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From:The Doctor Date:September 15 2011 6:27pm
Subject:Re: optimising for 100000 entries
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On Thu, Sep 15, 2011 at 08:55:16AM -0400, Shawn Green (MySQL) wrote:
> On 9/14/2011 15:26, The Doctor wrote:
>> On Wed, Sep 14, 2011 at 09:49:34PM +0530, Ananda Kumar wrote:
>>> So,
>>> You want to have 100,000 buttons for 100,000 entries or just have one filter
>>> column, which allows you to specify any type of "WHERE CONDITION"
>>> regards
>>> anandkl
>>> On Wed, Sep 14, 2011 at 7:17 PM, Arthur
> Fuller<fuller.artful@stripped>wrote:
>>>> Forgive  my bluntness, but IMO it is silly to attempt to retrieve a
> 100,000
>>>> rows, except for reporting purposes, and in that case, said reports ought
> to
>>>> run against a replica, not the OLTP instance.
>>>> Far better, IMO, is to present (in the UI) an alphabet as buttons, plus
> a
>>>> textbox for refinements. The alphabet buttons cause the recordSource to
>>>> change to something like "SELECT * FROM Clients WHERE ClientName LIKE
> 'A*'.
>>>> Click the B button and the RecordSource changes to "SELECT * FROM
> Clients
>>>> WHERE ClientName LIKE 'B*'. IMO, such an interface gives the user all
> the
>>>> power she needs, and costs the system as little as possible.
>>>> To accomplish this, all you need is a sproc that accepts one parameter,
>>>> that being the letter corresponding to the letter-button the user
> pressed.
>>>> I have implemented exactly this solution on a table with only half the
>>>> number of rows you cite, but it works beautifully and it is quick as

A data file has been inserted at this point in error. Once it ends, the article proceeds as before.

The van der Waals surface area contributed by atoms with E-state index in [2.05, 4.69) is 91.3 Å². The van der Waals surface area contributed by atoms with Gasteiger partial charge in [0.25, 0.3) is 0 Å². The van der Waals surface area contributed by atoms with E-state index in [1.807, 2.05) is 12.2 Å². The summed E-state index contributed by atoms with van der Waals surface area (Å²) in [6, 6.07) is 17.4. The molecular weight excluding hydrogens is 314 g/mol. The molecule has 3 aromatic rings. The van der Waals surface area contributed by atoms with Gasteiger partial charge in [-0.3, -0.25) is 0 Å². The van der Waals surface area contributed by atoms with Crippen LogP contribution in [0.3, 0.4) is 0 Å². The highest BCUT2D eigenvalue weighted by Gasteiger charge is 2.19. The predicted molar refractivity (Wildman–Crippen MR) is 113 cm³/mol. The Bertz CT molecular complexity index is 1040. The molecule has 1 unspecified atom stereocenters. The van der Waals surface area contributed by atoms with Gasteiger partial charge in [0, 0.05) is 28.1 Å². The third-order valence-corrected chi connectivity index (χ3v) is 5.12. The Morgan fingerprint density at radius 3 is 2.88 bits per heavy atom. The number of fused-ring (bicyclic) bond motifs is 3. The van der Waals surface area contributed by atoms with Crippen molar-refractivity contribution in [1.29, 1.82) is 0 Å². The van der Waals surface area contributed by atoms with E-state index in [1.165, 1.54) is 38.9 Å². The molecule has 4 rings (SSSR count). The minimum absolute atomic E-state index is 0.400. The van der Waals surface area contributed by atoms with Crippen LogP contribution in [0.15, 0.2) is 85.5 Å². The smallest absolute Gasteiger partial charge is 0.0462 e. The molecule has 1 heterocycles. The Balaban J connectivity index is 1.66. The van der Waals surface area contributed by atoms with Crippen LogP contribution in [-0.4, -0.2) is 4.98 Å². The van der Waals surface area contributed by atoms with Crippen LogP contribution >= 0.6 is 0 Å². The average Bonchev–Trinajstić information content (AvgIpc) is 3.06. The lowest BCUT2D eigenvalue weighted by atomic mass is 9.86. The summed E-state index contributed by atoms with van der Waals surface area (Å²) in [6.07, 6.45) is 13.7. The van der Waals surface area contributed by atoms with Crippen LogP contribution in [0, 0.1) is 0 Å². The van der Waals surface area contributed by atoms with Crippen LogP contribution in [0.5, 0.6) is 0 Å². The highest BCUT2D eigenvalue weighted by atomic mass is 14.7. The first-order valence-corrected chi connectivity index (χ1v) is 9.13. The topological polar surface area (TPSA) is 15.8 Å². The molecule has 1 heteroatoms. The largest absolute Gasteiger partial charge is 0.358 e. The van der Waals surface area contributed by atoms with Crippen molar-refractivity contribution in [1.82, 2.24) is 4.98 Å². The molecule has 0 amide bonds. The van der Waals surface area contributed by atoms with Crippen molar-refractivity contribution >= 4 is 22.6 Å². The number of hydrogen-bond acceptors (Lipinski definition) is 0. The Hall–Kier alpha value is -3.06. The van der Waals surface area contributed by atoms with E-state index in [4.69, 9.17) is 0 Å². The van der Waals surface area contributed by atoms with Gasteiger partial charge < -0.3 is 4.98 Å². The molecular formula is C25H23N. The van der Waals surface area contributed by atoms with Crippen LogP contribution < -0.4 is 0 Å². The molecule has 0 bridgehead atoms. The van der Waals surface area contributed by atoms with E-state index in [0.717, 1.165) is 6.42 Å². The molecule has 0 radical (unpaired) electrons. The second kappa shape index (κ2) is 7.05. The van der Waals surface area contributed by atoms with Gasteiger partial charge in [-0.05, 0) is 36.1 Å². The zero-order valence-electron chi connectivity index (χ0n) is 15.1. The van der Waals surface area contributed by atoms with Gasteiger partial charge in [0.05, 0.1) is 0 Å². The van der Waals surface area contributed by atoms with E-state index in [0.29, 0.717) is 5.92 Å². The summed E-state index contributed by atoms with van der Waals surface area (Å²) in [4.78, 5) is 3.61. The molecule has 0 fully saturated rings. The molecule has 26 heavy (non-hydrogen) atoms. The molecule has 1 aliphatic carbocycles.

>>>> lightning.
>>>> HTH,
>>>> Arthur
>> Arthur,
>> this is exactly what comes to mind.
>> I am wonder what needs to be adjusted in osCommerce for this to work.
> I am still confused by your question.  Most modern databases (even those 
> that are not client-server capable) don't even break a sweat at handling 
> only 100K rows of data. It is the types of queries you write and how much 
> data you are attempting to move at any one time that are the most likely 
> reasons for poor performance.
> Please clarify what you want to fix when you say "optimise MySQL for 100000 
> entires".  Even with the minimal settings on a low-powered laptop, I would 
> have no qualms about loading any version of MySQL produced in the last 10 
> years with a million rows of data and using it for personal research. Of 
> course, there are things I could (and would) configure to help MySQL use 
> it's host system more efficiently. All of that is covered in the chapter in 
> the operating manual called "Optimization". Pick the link below that 
> matches the version you are using for more information:
> Perhaps if you could tell us what you are trying to do we could suggest 
> ways for doing it better?


I have 100000 **products** loaded into the shopping cart.

FRom there is slow to bring up the shopping cart.


to see what is happening.

> -- 
> Shawn Green
> MySQL Principal Technical Support Engineer
> Oracle USA, Inc. - Hardware and Software, Engineered to Work Together.
> Office: Blountville, TN

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optimising for 100000 entriesThe Doctor14 Sep
  • Re: optimising for 100000 entriesAnanda Kumar14 Sep
    • Re: optimising for 100000 entriesArthur Fuller14 Sep
      • Re: optimising for 100000 entriesAnanda Kumar14 Sep
        • Re: optimising for 100000 entriesArthur Fuller14 Sep
        • Re: optimising for 100000 entriesThe Doctor14 Sep
Re: optimising for 100000 entriesThe Doctor15 Sep
  • Re: optimising for 100000 entriesWm Mussatto15 Sep
  • Re: optimising for 100000 entriesmos16 Sep